One Thousand Days Transformed - The Campaign for Cedarville

by Beth Cram Porter

Home. A powerful word. When people find out I was born and raised in Texas, the first question they often ask is, “How did you get to Cedarville?” My answer is always the same: “The breath of God blew me here!”

This is really quite true. I was as happy as Adam’s house cat living in North Carolina when God began working His hidden plan for me. In 1996, I found myself interviewing for an open voice faculty position at Cedarville University. I didn’t know exactly where Ohio was! All I knew was it was somewhere north of Texas and North Carolina. It took looking at three maps before I found one that actually showed where Cedarville was!

Professor Emeritus Chuck Clevenger was the Chair of the Department of Music then, and he hired me. In 1997, I began my career at Cedarville University. For at least two years after arriving in Ohio, I would ask myself, “How did I get here? How did all my worldly possessions get here?” God is the only explanation I have. He works in mysterious ways.


The Dixon Ministry Center (DMC) opened in the fall of 1996 and became my new home when I moved here in August of 1997. My daughter, Anna, was 3 years old at the time, and she basically grew up in the DMC, becoming quite an excellent critic of good and bad vocal sounds at a very young age! I’ve privately awarded her an honorary doctorate in music!

I have walked the halls of the DMC for 27 years; I have taught hundreds of students; I have attended hundreds of concerts and recitals; I have laughed and wept with countless students, precious colleagues, prospective students, and their families; and I have been transformed. I am a new creation. God is the only explanation I have. He works in mysterious ways.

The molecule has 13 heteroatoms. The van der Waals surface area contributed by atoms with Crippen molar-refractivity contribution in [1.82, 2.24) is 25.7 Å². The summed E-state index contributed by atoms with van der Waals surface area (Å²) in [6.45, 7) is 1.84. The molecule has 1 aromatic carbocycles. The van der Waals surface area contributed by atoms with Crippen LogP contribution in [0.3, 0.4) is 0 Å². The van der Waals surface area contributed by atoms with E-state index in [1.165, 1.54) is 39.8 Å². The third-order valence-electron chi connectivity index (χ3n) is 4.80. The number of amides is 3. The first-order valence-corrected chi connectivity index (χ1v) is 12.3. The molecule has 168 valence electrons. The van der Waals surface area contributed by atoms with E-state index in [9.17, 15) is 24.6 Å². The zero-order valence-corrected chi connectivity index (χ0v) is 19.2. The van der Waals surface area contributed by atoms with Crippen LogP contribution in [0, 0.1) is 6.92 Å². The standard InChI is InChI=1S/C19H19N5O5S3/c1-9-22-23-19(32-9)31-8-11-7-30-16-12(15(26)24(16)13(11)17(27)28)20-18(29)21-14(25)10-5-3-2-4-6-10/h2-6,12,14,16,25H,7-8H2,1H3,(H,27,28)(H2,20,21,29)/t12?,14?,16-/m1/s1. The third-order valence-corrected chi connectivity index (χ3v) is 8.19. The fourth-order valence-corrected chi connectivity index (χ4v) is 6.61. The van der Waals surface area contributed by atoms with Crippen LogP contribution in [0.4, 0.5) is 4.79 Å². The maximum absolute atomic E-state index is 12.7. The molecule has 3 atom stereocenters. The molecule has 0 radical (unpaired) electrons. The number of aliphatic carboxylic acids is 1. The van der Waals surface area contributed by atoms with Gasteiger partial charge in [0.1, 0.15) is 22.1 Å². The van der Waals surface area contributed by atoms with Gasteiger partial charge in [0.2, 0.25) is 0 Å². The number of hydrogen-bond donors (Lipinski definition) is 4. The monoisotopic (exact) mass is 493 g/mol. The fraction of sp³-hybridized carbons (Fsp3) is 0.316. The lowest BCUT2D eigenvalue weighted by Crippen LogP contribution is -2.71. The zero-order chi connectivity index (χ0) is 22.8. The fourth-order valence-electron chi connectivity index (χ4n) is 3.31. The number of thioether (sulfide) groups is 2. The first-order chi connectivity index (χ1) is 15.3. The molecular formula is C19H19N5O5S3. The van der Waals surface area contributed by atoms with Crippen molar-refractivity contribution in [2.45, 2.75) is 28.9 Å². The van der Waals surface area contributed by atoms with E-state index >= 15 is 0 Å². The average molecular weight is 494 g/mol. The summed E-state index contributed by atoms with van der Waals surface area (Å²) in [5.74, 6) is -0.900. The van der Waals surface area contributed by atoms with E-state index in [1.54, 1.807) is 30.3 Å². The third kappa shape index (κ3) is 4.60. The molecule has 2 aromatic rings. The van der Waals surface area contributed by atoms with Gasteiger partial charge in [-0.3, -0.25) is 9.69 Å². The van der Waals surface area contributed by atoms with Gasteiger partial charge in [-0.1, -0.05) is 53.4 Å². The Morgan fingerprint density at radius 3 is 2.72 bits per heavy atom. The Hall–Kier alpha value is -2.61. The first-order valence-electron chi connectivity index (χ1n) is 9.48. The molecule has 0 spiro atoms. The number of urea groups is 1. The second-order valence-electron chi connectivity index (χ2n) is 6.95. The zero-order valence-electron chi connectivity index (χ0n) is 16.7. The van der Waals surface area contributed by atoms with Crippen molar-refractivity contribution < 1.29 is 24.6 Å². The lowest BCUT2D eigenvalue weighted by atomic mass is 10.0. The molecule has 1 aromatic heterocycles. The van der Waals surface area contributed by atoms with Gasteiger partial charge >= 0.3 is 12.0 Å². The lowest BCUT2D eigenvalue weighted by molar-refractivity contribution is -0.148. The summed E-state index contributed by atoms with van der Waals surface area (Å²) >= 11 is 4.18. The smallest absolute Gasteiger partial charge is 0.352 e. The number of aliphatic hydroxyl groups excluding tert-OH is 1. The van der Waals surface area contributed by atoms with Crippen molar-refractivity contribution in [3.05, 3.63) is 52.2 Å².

Come stroll with me through the Bolthouse Center for Music and let me tell you about the amazing department I call home. Dr. Dixon’s statue is a great place to start. I remember what I was wearing when I interviewed with Dr. Dixon in November of 1996. These days, I don’t remember what I ate for breakfast.

Dr. Dixon and Mrs. Dixon are dear friends of mine and of so many who are reading this. As president, he was a great supporter of music and the arts. He would sometimes invite me to join him on the speaking/preaching engagements he enjoyed while he was president. He often requested that I sing The National Anthem “à la Sandi Patty,” and it was my joy to do so. God used His Word, whether spoken or sung, to advance His Kingdom and to transform me. Even as I gave back to God through song, God was recreating me. He works in mysterious ways.

On any given weekday morning, you will find the DMC classrooms full of music students studying Music Theory, Aural Skills, Diction for Singers, and Vocal Pedagogy. You’ll hear Dr. Curlette’s booming voice as he enthusiastically teaches, admonishes, and prays for his beloved students. Dr. Lilite, the newest faculty member in the department, teaches Vocal Pedagogy and Diction for Singers at 8 a.m. on Tuesdays and Thursdays! Singers do not make noise or breathe until 2 p.m., but Dr. Lilite’s beautiful integration of his faith and masterful teaching wake the students right up!

Dr. Yang’s courses in Music History for sophomores and juniors meet in the late morning in these spaces. Her classes are full of music-making, with small ensemble days, listening quizzes, research, and writing. If you take her face-to-face Global Music course, be prepared to do cardio! I think this class should count toward a physical education elective! I wish you could hear Dr. Yang’s beautiful prayers at the beginning of class.

The classroom teaching is excellent from all department faculty. The Lord has built a phenomenal, world-class faculty in this department at this school we may affectionately say is in the middle of the cornfields. He works in mysterious ways.